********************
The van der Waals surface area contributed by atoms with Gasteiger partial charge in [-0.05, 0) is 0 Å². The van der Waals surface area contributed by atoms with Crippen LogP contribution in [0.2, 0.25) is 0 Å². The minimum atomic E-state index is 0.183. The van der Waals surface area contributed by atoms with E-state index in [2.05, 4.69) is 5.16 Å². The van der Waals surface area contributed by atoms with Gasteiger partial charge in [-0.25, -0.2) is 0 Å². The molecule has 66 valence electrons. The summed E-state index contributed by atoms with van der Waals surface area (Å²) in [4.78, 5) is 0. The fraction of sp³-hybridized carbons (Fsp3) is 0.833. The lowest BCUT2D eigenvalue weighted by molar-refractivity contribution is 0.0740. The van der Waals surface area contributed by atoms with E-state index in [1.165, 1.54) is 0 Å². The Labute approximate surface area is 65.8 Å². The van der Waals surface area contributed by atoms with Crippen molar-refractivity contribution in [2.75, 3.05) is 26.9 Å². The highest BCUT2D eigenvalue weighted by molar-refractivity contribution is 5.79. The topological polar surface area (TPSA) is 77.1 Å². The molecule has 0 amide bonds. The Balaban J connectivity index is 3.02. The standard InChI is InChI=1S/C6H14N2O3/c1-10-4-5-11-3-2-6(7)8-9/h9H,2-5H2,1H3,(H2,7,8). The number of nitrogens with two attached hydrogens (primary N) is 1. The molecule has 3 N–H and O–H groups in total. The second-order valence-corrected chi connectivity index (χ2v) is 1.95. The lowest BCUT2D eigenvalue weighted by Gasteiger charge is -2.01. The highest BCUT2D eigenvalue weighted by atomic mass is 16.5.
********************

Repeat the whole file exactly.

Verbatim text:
The van der Waals surface area contributed by atoms with Gasteiger partial charge in [-0.05, 0) is 0 Å². The van der Waals surface area contributed by atoms with Crippen LogP contribution in [0.2, 0.25) is 0 Å². The minimum atomic E-state index is 0.183. The van der Waals surface area contributed by atoms with E-state index in [2.05, 4.69) is 5.16 Å². The van der Waals surface area contributed by atoms with Gasteiger partial charge in [-0.25, -0.2) is 0 Å². The molecule has 66 valence electrons. The summed E-state index contributed by atoms with van der Waals surface area (Å²) in [4.78, 5) is 0. The fraction of sp³-hybridized carbons (Fsp3) is 0.833. The lowest BCUT2D eigenvalue weighted by molar-refractivity contribution is 0.0740. The van der Waals surface area contributed by atoms with E-state index in [1.165, 1.54) is 0 Å². The Labute approximate surface area is 65.8 Å². The van der Waals surface area contributed by atoms with Crippen molar-refractivity contribution in [2.75, 3.05) is 26.9 Å². The highest BCUT2D eigenvalue weighted by molar-refractivity contribution is 5.79. The topological polar surface area (TPSA) is 77.1 Å². The molecule has 0 amide bonds. The Balaban J connectivity index is 3.02. The standard InChI is InChI=1S/C6H14N2O3/c1-10-4-5-11-3-2-6(7)8-9/h9H,2-5H2,1H3,(H2,7,8). The number of nitrogens with two attached hydrogens (primary N) is 1. The molecule has 3 N–H and O–H groups in total. The second-order valence-corrected chi connectivity index (χ2v) is 1.95. The lowest BCUT2D eigenvalue weighted by Gasteiger charge is -2.01. The highest BCUT2D eigenvalue weighted by atomic mass is 16.5.